Canada’s Digital Strategy for Telecom Consumers, TV Subscribers, Content Creators

LOGO

Daily News Apr 7, 2014

Money and funding for the development of Canadian telecom and Internet infrastructure has been announced by the Federal government.

It’s new Digital Canada 150 program includes some $200 million to help small and medium-sized businesses adopt digital technologies, as well as $300 million in venture capital for digital companies.

“Digital Canada 150 recognizes that technology and innovation are drivers of economic growth,” said Iain Klugman, CEO at Communitech, a digital business incubator and commercialization centre in Waterloo, ON, the city that hosted the 150 announcement proceedings. By providing access to venture capital and support for the adoption of technology, this strategy will help small and medium-sized companies grow more quickly, leading to new jobs and increased productivity across the country.”

As described by Industry Minister James Moore, there are five key principles guiding the government’s new digital strategy: to improve connectivity among Canadians; to protect Canadian while connected, to enhance economic opportunities, partly through a digitization of government functions.

The program also includes references to boosting and supporting Canadian content creation and distribution.

Among the commitments contained in the Digital Canada 150 document, a pledge to connect over 98 percent of Canadians to high-speed Internet by 2019, with speeds of at least five megabits per second.

While that does include nearly 300,000 Canadian households, mostly in rural and remote communities, that will have access to high-speed Internet for the first time, it also marks a change in the broadband commitments previously made.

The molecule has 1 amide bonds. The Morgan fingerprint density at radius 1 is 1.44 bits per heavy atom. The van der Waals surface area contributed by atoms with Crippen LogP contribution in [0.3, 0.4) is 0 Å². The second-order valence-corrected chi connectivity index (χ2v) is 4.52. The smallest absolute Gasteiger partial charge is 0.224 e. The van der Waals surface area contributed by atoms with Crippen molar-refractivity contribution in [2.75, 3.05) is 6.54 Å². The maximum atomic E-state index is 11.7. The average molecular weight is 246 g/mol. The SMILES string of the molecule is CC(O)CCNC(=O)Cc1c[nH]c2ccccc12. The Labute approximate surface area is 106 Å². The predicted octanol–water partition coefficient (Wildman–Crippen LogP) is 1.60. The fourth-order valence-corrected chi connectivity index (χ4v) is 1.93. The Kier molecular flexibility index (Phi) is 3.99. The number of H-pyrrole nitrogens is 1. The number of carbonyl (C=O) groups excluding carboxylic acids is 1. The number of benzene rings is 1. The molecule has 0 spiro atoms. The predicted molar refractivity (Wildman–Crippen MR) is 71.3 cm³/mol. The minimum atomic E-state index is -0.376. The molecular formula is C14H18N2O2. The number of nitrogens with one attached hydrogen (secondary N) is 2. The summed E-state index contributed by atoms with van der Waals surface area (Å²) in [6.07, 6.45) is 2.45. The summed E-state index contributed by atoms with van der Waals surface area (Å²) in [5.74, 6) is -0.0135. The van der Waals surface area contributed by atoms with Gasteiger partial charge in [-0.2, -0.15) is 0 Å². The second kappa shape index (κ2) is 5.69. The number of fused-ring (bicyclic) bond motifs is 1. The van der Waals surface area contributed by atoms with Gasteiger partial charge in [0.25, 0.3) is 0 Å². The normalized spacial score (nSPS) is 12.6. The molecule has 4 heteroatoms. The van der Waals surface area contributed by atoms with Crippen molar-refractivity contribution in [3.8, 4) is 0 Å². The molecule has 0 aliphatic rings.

The government had set similar speed and access targets for 2015 for all Canadians; nevertheless, broadband connectivity projects will be eligible for federal funding under the Building Canada Fund.

The government also intends to see the unbundling of TV subscription packages, a target that was previously announced, and it says it plans to work with the Canadian Radio-television and Telecommunications Commission (CRTC) to develop a plan to unbundle television channels and ensure cable and satellite providers offer Canadian consumers the option to pick and choose the combination of television channels they want.

Domestic roaming fees are to be capped, construction of new cell towers to be under new rules of community engagement, and greater wireless choices across the country are to be encouraged in the new 150 program.

Digital Future 150 does make reference to digital media content production, with notes of recent website launches by the government to celebrate contributions made by the country’s armed forces, and to document key activities, people and events in its history.

The government says it will continue to support digital content creation through its partnership with the National Film Board, referencing that organization’s interactive apps and innovative NFB.ca content channels with international partners.

“Canadians are already avid users and producers of online services and content. This strategy will accelerate digital adoption and technological innovation among Canadian businesses, which is essential if we are to remain a global economic power,” said Chris O’Neill, managing director of Google Canada, in a statement responding to the program release.

The 150 program does highlight the Canada Media Fund, although no specific commitments to maintain the private-public partnership were included.

Many of the measures announced by Industry Minister James Moore, while positive, amount to little more than a repackaging of previous government announcements and existing government programmes, says community-based telecom advocacy group OpenMedia.ca.

“The government has had years to get this right – which makes [the] unveiling all the more disappointing”, says OpenMedia.ca Executive Director Steve Anderson. “This reads like the digital strategy for the last 5 years – not for the 5 years ahead. Although there are some positive proposals here, all in all Canada will still be left playing catch-up with the rest of the industrialized world when it comes to Internet access and affordability.”


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